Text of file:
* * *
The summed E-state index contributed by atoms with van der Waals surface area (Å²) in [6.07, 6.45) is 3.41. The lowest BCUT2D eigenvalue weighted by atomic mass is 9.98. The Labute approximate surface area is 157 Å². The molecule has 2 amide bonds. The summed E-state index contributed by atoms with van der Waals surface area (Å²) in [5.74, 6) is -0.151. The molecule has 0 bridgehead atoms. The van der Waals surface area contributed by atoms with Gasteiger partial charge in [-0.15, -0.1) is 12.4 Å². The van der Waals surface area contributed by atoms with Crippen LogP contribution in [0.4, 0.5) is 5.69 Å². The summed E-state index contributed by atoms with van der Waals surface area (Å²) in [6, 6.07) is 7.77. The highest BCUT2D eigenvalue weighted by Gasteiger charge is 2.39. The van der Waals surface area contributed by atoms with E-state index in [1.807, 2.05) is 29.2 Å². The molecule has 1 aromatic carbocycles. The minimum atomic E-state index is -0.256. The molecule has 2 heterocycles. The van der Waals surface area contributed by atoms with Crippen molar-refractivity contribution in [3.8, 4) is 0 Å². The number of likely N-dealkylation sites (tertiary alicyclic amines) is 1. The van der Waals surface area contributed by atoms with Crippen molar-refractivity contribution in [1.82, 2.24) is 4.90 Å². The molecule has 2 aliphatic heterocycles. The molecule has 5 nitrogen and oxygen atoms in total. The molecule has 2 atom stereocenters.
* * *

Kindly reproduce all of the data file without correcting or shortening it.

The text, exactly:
The summed E-state index contributed by atoms with van der Waals surface area (Å²) in [6.07, 6.45) is 3.41. The lowest BCUT2D eigenvalue weighted by atomic mass is 9.98. The Labute approximate surface area is 157 Å². The molecule has 2 amide bonds. The summed E-state index contributed by atoms with van der Waals surface area (Å²) in [5.74, 6) is -0.151. The molecule has 0 bridgehead atoms. The van der Waals surface area contributed by atoms with Gasteiger partial charge in [-0.15, -0.1) is 12.4 Å². The van der Waals surface area contributed by atoms with Crippen LogP contribution in [0.4, 0.5) is 5.69 Å². The summed E-state index contributed by atoms with van der Waals surface area (Å²) in [6, 6.07) is 7.77. The highest BCUT2D eigenvalue weighted by Gasteiger charge is 2.39. The van der Waals surface area contributed by atoms with E-state index in [1.807, 2.05) is 29.2 Å². The molecule has 1 aromatic carbocycles. The minimum atomic E-state index is -0.256. The molecule has 2 heterocycles. The van der Waals surface area contributed by atoms with Crippen molar-refractivity contribution in [3.8, 4) is 0 Å². The number of likely N-dealkylation sites (tertiary alicyclic amines) is 1. The van der Waals surface area contributed by atoms with Crippen molar-refractivity contribution in [1.82, 2.24) is 4.90 Å². The molecule has 2 aliphatic heterocycles. The molecule has 5 nitrogen and oxygen atoms in total. The molecule has 2 atom stereocenters.